Explained: China's data-sharing law behind India's ban on 59 Chinese apps
India on Monday announced a ban on 59 Chinese apps that included popular short video-sharing social media platform TikTok, Likee, Helo, and few other mobile applications. India said that these apps were banned because they "engaged in activities which are prejudicial to sovereignty and integrity of India, defence of India, security of state and public order."
Miffed by India's decision, the Chinese cried foul and said that the move was discriminatory and a suspected violation of the WTO guidelines. In a statement, a Chinese Embassy spokesperson said that the apps were operating "strictly in accordance with Indian laws and regulations" and asked India to acknowledge the mutually beneficial nature of China-India economic and trade cooperation.
Just a day after India's ban on Chinese apps, the United States Federal Communications Commission (FCC) designated Chinese tech firms Huawei, ZTE and their subsidiaries "national security threat". The move will bar US telecom companies from using USD 8.3 billion Federal Universal Service Fund on equipment or services produced or provided by these Chinese firms.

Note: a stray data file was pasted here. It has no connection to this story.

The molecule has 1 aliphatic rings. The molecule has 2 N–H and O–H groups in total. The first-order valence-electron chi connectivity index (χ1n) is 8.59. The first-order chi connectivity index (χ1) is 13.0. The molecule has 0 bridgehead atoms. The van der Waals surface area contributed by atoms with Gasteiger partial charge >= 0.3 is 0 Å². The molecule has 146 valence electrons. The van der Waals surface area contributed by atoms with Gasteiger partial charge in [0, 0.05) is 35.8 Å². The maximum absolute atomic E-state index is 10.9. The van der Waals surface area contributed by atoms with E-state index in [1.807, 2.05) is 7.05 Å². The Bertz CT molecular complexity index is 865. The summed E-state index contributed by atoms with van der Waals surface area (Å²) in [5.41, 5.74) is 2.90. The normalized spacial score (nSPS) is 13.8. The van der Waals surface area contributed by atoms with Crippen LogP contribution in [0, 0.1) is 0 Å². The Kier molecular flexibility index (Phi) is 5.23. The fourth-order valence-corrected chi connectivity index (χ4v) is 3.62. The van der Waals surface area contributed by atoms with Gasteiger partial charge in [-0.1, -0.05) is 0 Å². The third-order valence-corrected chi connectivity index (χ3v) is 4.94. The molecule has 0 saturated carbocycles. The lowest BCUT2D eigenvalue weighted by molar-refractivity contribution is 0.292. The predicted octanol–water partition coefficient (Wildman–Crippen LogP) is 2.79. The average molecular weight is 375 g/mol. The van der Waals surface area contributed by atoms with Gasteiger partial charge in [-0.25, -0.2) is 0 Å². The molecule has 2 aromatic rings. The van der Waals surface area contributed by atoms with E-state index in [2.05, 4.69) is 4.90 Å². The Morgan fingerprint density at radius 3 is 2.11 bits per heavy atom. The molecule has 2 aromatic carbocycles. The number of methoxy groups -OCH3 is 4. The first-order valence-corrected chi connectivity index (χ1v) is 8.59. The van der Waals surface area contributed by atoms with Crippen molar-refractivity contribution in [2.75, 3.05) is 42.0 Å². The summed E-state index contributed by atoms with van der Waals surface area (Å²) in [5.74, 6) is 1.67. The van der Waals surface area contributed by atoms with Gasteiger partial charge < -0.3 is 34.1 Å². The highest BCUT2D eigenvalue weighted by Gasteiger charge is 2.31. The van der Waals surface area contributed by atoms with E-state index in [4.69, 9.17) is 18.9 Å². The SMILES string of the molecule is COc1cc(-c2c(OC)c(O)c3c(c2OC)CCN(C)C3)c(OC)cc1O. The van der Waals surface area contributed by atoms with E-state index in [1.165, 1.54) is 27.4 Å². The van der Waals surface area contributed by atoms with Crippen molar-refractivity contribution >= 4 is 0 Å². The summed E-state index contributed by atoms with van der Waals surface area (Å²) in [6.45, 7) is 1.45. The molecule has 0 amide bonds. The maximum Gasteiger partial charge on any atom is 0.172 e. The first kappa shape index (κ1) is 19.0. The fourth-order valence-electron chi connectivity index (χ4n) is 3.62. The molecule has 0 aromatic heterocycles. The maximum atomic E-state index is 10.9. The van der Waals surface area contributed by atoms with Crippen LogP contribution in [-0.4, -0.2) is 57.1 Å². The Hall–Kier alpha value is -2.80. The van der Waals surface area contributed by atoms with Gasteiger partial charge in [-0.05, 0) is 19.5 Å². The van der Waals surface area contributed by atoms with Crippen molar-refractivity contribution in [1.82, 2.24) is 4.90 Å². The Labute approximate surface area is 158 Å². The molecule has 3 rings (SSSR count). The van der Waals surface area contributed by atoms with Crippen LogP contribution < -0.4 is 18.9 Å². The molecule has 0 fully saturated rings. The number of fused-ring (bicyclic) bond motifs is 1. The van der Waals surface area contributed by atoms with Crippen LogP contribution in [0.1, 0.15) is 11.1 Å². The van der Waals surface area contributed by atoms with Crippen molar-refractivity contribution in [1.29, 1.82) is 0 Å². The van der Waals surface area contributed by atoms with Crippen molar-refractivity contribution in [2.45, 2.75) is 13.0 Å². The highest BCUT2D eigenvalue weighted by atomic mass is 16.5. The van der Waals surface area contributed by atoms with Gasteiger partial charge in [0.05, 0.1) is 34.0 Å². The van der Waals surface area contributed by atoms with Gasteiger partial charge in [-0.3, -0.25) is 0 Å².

China's data-sharing law
At the centre of both the decisions by India and the US was China's data-sharing law. According to the data-sharing norms under a Chinese law, companies of Chinese origin are required to share data with that country's intelligence agencies, irrespective of the country they are operating from. US FCC Chairman Ajit Pai, in a statement put out on Twitter after announcing the move to designate Huawei and ZTE as "security threats," had also cited this as the reason.
"Both Huawei and ZTE have close ties to the Chinese Communist Party and China’s military apparatus. And both companies are broadly subject to Chinese law, which obligates them to cooperate with the country’s intelligence services," Pai said.
The Government of India has also given the banned Chinese apps 48 hours to provide clarifications about their data-sharing norms under the said Chinese law. According to a report by The Indian Express, the Indian government will also ask companies without a presence in India but their apps are being used to appoint a local grievance officer.
Although the government's ban order is interim in nature, some of the apps have vanished from Google Play Store and Apple App Store in India. The government is also likely to ask internet providers in India to block these Chinese apps.
Posted By: Shashikant Sharma